Surely we have all considered ‘throwing a sickie’ at some point in our working lives.
In the vast majority of cases employees genuinely are sick. This can be either physical illness or a mental health issue and it is the reason why we are allowed a certain amount of sick days before we need to get a note from our GP.
What are the trends across the country though?
Are sick days falling or are they on the rise?
2006 Compared To 2016
The reality is that the amount of people taking sick days across is the UK has actually fallen between 2006 and 2016. In fact, they are now at their lowest level since records began.
In 2006 workers took an average of 5.5 sick days off work per year and this has decreased to a mere 4.3 days in 2016. When records were first produced in 1993 this number stood at 7.2 days.
The majority of these sick days were caused by minor conditions (the common cold for example) while musculoskeletal problems came second and missing work due to poor mental health has risen by 23% in the last 5 years and came in fourth on the list.
Do The Numbers Tell The Real Story?
It is easy to assume that maybe people aren’t getting sick like they used to or that employers are providing better health and safety policies to reduce sick days.
If you look past the numbers, then there is a growing trend of workers battling through their illness rather than taking time off. This can be because of the amount of work they have to do and a sick day will only increase their workload when they come back or it can be a fear of a backlash from management if they take too much time off sick.
Many sectors are undergoing change and for a lot of people jobs (or at least decently paid full-time jobs) are not as readily available as before and taking numerous sick days can reflect badly on the employee.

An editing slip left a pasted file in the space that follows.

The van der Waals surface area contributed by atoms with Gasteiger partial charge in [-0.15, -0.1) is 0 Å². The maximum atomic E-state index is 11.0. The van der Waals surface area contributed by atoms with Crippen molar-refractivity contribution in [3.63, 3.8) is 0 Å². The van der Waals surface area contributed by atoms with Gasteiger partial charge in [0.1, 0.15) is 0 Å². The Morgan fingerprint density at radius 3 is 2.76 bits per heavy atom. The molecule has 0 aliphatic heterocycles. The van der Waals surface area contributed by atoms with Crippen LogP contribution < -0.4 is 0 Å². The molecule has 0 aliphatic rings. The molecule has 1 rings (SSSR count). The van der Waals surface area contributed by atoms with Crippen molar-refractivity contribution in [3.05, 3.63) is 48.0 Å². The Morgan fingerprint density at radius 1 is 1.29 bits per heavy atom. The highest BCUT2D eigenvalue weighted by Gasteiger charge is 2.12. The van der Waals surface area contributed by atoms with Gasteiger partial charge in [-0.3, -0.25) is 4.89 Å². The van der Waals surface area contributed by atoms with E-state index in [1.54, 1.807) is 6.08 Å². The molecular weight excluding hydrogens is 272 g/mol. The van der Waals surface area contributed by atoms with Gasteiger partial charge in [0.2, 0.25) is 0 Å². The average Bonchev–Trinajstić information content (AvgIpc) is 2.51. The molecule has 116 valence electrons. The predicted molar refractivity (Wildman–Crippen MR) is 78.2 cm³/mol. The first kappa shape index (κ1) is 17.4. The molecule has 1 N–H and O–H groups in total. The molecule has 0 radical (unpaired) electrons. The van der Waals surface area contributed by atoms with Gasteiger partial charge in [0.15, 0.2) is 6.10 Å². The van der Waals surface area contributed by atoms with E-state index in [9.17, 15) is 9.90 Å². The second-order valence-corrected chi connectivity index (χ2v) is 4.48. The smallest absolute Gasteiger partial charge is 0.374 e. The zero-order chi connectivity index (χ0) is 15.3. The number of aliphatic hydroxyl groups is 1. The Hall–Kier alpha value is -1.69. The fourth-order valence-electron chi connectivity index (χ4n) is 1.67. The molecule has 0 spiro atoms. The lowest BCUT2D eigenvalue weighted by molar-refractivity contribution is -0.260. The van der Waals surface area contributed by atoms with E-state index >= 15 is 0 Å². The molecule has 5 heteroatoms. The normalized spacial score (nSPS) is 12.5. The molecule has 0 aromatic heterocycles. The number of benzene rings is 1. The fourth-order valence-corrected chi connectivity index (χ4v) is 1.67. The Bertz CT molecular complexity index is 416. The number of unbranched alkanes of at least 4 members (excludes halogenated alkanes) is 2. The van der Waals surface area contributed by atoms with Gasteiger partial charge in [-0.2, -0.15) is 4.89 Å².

What About The Self-Employed?
A trend that we already know is that the self-employed are far less likely to take time off work.
In 2016 just 1.4% of the total working time for self-employed people was lost to sick days while this rose to 2.1% for contracted employees. The fear of losing money without any sickness pay is a big factor in this.
The Guardian recently exposed the story that self-employed couriers working with Parcelforce can be charged up to £250 a day if they miss work through illness and are unable to get their shift covered.
Looking After Yourself At Work
The number of sick days might be down between 2006 and 2016 however it doesn’t tell the full story.
There is more emphasis on battling through illness rather than risk the wrath of a manager if a worker has to phone in sick.
It is important to look after yourself in the workplace and ensure that your employer has proper health and safety policies and procedures in place to not only reduce sick days but to accommodate them if they are unavoidable.